The American Society for Photogrammetry and Remote Sensing (ASPRS) has recognized Dr. J.B. Sharma, professor and assistant head of the Department of Physics at the University of North Georgia (UNG), with the Leidos/Estes Memorial Teaching Award for his achievement in the promotion of remote sensing and Geographical Information Systems (GIS) technology.
"For J.B. to receive this award comes as no surprise, given his well-known and sincere desire to share his passion for GIS and remote-sensing with our students," said Dr. Mike Bodri, dean of UNG's College of Science & Mathematics. "He embodies our mission to equip students with the knowledge, skills and behaviors needed to be successful in their education and careers, and he consistently does so while also helping them to discover their own passions in science."
ASPRS states that selection of award recipients is based on documented excellence in education, teaching, mentoring and training, and also based on a demonstrated commitment to the advancement of student learning in remote sensing and GIS. Nominations are made by a selection committee and are also solicited from active ASPRS members.
Sharma is part of UNG's Lewis F. Rogers Institute for Environmental Spatial Analysis (IESA) and, since 2009, has served as the UNG Eminent Scholar for Teaching and Learning. In 1999, he was recognized as the Georgia Professor of the Year by the Carnegie Foundation and received an Excellence in Teaching Award from the University System of Georgia.
Sharma is involved in novel curriculum development in introductory college physics courses, based on active learning that is enhanced and personalized with instructional technology. He is active in applied remote sensing research, particularly in high-spatial resolution remote sensing with data from multiple sensors and Geographic Object-Based Image Analysis 12 techniques. He has a special interest in geo-spatial problems that bridge the physical and social domains, undergraduate research and K-12 physics/remote sensing outreach.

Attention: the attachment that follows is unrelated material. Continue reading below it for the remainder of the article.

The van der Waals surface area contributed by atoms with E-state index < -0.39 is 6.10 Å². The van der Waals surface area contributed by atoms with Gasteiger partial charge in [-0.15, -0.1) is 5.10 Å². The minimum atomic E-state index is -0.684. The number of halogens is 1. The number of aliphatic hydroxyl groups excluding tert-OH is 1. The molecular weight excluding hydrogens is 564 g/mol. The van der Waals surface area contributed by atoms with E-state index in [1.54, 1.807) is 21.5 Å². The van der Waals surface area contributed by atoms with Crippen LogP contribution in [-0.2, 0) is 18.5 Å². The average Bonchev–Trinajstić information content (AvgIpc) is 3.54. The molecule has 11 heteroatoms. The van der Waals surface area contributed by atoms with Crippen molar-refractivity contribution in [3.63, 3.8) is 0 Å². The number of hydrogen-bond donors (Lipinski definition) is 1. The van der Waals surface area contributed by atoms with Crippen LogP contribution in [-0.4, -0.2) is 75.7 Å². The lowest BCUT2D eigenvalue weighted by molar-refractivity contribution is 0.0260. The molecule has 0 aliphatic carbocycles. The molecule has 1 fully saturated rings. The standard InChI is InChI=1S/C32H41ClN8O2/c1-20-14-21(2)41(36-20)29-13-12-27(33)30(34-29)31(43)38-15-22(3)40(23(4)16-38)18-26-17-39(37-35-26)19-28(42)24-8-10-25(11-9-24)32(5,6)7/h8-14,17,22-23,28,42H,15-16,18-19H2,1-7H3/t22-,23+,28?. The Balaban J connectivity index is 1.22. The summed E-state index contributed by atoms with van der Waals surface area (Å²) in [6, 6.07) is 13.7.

"Effective teaching practices lead to deep, meaningful and sustained learning. In order for there to be true learning there has to be context, engagement and active involvement of the student," Sharma said. "I strive to incorporate these elements in the courses that I teach, and would like to see greater experimentation with active learning pedagogies across the science, technology, engineering and mathematics (STEM) disciplines. Portable, inexpensive sensors and rapid computing now personalize teaching and learning in STEM disciplines. By collecting their own data and exploring the underlying mathematical patterns, students can connect the ideas on the chalkboard to their own experiential domain, making science come alive."
The Leidos/Estes Memorial Teaching Award was established in 2003 and to honor Professor John E. "Jack" Estes, who was considered a great friend and mentor to ASPRS.